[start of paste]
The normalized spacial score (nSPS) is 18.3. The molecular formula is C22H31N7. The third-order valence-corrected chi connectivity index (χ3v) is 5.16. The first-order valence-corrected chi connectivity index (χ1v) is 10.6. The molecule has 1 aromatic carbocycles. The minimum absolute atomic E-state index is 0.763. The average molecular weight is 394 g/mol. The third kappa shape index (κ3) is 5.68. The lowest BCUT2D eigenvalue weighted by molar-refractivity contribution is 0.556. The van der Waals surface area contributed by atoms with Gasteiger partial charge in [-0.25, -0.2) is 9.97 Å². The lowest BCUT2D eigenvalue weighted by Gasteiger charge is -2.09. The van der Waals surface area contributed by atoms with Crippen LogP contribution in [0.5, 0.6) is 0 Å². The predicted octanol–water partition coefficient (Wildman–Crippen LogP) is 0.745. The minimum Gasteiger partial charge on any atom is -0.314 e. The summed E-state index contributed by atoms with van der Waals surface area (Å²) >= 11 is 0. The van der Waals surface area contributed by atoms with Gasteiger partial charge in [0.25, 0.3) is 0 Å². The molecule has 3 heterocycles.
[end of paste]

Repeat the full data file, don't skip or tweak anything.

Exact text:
The normalized spacial score (nSPS) is 18.3. The molecular formula is C22H31N7. The third-order valence-corrected chi connectivity index (χ3v) is 5.16. The first-order valence-corrected chi connectivity index (χ1v) is 10.6. The molecule has 1 aromatic carbocycles. The minimum absolute atomic E-state index is 0.763. The average molecular weight is 394 g/mol. The third kappa shape index (κ3) is 5.68. The lowest BCUT2D eigenvalue weighted by molar-refractivity contribution is 0.556. The van der Waals surface area contributed by atoms with Gasteiger partial charge in [-0.25, -0.2) is 9.97 Å². The lowest BCUT2D eigenvalue weighted by Gasteiger charge is -2.09. The van der Waals surface area contributed by atoms with Crippen LogP contribution in [0.5, 0.6) is 0 Å². The predicted octanol–water partition coefficient (Wildman–Crippen LogP) is 0.745. The minimum Gasteiger partial charge on any atom is -0.314 e. The summed E-state index contributed by atoms with van der Waals surface area (Å²) >= 11 is 0. The van der Waals surface area contributed by atoms with Gasteiger partial charge in [0.25, 0.3) is 0 Å². The molecule has 3 heterocycles.